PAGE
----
Anyone who lives here will tell you that a visit to Milwaukee is incomplete without a walk down Brady Street. This historic strip draws Milwaukee’s eccentric hipster community like a magnet. And while hipsters may be dated, Brady Street is timeless.
Once a nexus of Milwaukee’s Polish and Italian immigrant communities, Brady Street has imbibed a strong European feel, with its tightly packed arrangement of buildings. Its colorful, early-twentieth century architecture is chockablock with fantastic restaurants, bars, cafes, bakeries, various boutiques and a cigar shop. I’ve shopped at Glorioso’s Italian Market for some time now for all kinds of hard-to-find delicacies like savory guanciale that bring me back to my years living in Rome. Peter Sciortino Bakery is a Brady Street staple. Everything you’ll find here is made from scratch.
If it’s lunch or dinner you’re in the mood for, check out colorful Cempazuchi’s for some out-of-this-world Mexican cuisine. Mexican restaurants are a dime a dozen in Milwaukee and, I’ll be honest, I think they’re a bit overdone. Quantity has overtaken quality in this category, but Cempazuchi’s, with a diverse menu that goes beyond the standard fare of what you’ll find at most Mexican restaurants, is worth the visit. Casablanca is a Middle Eastern restaurant and hookah lounge. Jake tells me it offers one of the best vegetarian lunches in town. (A word of caution: this place has taken on too much of a Studio 54, ruckus club scene at night so, for professionals, daytimes are best.)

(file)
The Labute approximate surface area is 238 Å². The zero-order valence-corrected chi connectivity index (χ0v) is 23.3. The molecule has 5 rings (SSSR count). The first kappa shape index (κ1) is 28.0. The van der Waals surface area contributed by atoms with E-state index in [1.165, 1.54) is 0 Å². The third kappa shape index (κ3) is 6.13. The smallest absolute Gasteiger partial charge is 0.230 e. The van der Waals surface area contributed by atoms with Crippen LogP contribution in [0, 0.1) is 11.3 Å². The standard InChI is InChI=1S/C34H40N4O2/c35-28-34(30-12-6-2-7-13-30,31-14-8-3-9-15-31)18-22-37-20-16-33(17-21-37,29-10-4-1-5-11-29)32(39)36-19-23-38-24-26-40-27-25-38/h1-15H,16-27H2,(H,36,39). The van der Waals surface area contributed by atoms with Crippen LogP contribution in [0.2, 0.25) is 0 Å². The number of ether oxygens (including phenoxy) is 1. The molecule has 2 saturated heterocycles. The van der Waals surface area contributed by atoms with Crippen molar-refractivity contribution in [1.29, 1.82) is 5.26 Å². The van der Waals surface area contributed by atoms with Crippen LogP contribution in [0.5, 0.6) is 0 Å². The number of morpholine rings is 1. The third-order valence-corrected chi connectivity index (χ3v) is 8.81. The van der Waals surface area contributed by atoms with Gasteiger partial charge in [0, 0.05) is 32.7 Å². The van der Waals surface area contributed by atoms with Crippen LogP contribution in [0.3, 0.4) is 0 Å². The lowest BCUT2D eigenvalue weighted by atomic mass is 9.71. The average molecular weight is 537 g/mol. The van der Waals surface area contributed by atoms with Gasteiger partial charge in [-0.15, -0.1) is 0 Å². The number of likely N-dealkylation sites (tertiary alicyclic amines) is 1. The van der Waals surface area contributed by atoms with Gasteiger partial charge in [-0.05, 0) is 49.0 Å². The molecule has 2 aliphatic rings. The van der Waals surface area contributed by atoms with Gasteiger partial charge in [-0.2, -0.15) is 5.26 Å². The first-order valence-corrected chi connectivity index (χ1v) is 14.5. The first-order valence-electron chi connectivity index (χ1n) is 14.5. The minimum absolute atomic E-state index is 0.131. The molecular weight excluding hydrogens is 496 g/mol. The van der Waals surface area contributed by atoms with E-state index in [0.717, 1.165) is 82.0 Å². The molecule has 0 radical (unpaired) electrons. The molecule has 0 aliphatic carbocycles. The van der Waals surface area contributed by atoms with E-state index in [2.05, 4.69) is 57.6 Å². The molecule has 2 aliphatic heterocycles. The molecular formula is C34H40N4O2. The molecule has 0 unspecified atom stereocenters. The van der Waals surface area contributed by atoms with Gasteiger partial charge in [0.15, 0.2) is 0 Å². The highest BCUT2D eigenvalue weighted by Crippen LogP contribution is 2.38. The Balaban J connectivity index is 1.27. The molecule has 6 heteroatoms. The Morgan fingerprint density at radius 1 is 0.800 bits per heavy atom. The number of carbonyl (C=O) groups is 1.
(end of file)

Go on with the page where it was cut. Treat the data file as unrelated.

After dinner out on the town, what’s better than a smooth cigar to finish off those multiple courses? Stop in at Famous Smoke Shop and pick up a cigar for a relaxing stroll through the old neighborhood. In the mood for an afternoon coffee tour? Brady Street is an ideal spot for those of us addicted to the “nectar of the gods”. Where to get your caffeine fix? Brewed Cafe is a quaint, if somewhat tripish hangout, that serves some of the best coffee in town. Funky, sometimes ugly, art cakes every wall, and a hodgepodge of vintage, beat-up furniture gives patrons plenty of room to make themselves comfortable. Rochambo, a coffee and tea house, is somewhat more rustic and minimalist in its aesthetics than Brewed Cafe, but it can’t be overlooked. It boasts of serving the best Irish Coffee in town.
Saint Hedwig Parish, a historic Polish church blending Victorian Romanesque and Eastern European influences, is an 1886 Cream City Brick architectural gem situated smack dab in the middle of Brady Street. Megan E. Daniels, in Images of America: Milwaukee’s Early Architecture, writes that the placement of the church, at the highest point on Brady Street, was intentional so as to mirror quaint European villages where churches customarily dominate the villages. And so, Saint Hedwig’s steeple dominates Brady Street, reminding the ubiquitous East Side hipsters, anarchists, socialists and neo-beatniks that the Catholic Church planted its flag on Brady Street long before the era of free luv. The exterior was recently cleaned and, in the afternoon sunlight, it is brilliant. (A visionary initiative that I’ve dreamt about for some time involves inviting a traditional Catholic religious order to take stewardship of the old parish and adjacent building, breathing new life into the community. Imagine seeing traditional religious mingling with the locals. Talk about an opportunity for evangelization! But that’s for another article.)
There’s a lot to see on Brady Street. The best way to experience it? Go there!
If anyone has other Brady Street suggestions, feel free to share them!
Adam took these great photographs. Enjoy!